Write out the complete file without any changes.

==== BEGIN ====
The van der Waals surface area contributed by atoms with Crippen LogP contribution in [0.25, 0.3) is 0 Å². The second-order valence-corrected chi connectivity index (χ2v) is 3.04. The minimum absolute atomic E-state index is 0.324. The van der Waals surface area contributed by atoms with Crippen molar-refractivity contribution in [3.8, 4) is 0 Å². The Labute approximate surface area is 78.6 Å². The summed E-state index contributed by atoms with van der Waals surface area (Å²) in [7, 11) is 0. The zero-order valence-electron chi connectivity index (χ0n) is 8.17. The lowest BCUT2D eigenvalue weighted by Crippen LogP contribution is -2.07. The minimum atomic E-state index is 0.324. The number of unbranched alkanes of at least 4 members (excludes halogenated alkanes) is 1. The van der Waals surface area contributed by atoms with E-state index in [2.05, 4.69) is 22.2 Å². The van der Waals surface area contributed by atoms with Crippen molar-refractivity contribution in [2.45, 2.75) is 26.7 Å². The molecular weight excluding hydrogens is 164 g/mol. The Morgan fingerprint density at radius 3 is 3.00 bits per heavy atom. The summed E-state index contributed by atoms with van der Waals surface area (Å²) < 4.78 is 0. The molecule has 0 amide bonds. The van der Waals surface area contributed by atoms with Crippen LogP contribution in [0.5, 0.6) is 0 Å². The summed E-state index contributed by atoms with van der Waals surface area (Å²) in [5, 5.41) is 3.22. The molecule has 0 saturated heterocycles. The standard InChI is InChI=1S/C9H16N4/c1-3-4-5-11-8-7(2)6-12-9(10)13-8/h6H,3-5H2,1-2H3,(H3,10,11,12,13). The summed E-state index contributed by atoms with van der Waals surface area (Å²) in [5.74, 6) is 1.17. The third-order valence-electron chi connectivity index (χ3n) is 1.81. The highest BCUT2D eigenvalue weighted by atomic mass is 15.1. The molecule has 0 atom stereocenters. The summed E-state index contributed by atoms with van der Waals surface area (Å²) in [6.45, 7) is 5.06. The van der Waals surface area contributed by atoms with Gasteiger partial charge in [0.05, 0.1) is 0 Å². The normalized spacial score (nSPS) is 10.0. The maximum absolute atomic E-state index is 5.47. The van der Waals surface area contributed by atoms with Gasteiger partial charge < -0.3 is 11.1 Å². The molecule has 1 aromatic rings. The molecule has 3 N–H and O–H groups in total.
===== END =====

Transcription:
The van der Waals surface area contributed by atoms with Crippen LogP contribution in [0.25, 0.3) is 0 Å². The second-order valence-corrected chi connectivity index (χ2v) is 3.04. The minimum absolute atomic E-state index is 0.324. The van der Waals surface area contributed by atoms with Crippen molar-refractivity contribution in [3.8, 4) is 0 Å². The Labute approximate surface area is 78.6 Å². The summed E-state index contributed by atoms with van der Waals surface area (Å²) in [7, 11) is 0. The zero-order valence-electron chi connectivity index (χ0n) is 8.17. The lowest BCUT2D eigenvalue weighted by Crippen LogP contribution is -2.07. The minimum atomic E-state index is 0.324. The number of unbranched alkanes of at least 4 members (excludes halogenated alkanes) is 1. The van der Waals surface area contributed by atoms with E-state index in [2.05, 4.69) is 22.2 Å². The van der Waals surface area contributed by atoms with Crippen molar-refractivity contribution in [2.45, 2.75) is 26.7 Å². The molecular weight excluding hydrogens is 164 g/mol. The Morgan fingerprint density at radius 3 is 3.00 bits per heavy atom. The summed E-state index contributed by atoms with van der Waals surface area (Å²) < 4.78 is 0. The molecule has 0 amide bonds. The van der Waals surface area contributed by atoms with Crippen LogP contribution in [0.5, 0.6) is 0 Å². The summed E-state index contributed by atoms with van der Waals surface area (Å²) in [5, 5.41) is 3.22. The molecule has 0 saturated heterocycles. The standard InChI is InChI=1S/C9H16N4/c1-3-4-5-11-8-7(2)6-12-9(10)13-8/h6H,3-5H2,1-2H3,(H3,10,11,12,13). The summed E-state index contributed by atoms with van der Waals surface area (Å²) in [5.74, 6) is 1.17. The third-order valence-electron chi connectivity index (χ3n) is 1.81. The highest BCUT2D eigenvalue weighted by atomic mass is 15.1. The molecule has 0 atom stereocenters. The summed E-state index contributed by atoms with van der Waals surface area (Å²) in [6.45, 7) is 5.06. The van der Waals surface area contributed by atoms with Gasteiger partial charge in [0.05, 0.1) is 0 Å². The normalized spacial score (nSPS) is 10.0. The maximum absolute atomic E-state index is 5.47. The van der Waals surface area contributed by atoms with Gasteiger partial charge < -0.3 is 11.1 Å². The molecule has 1 aromatic rings. The molecule has 3 N–H and O–H groups in total.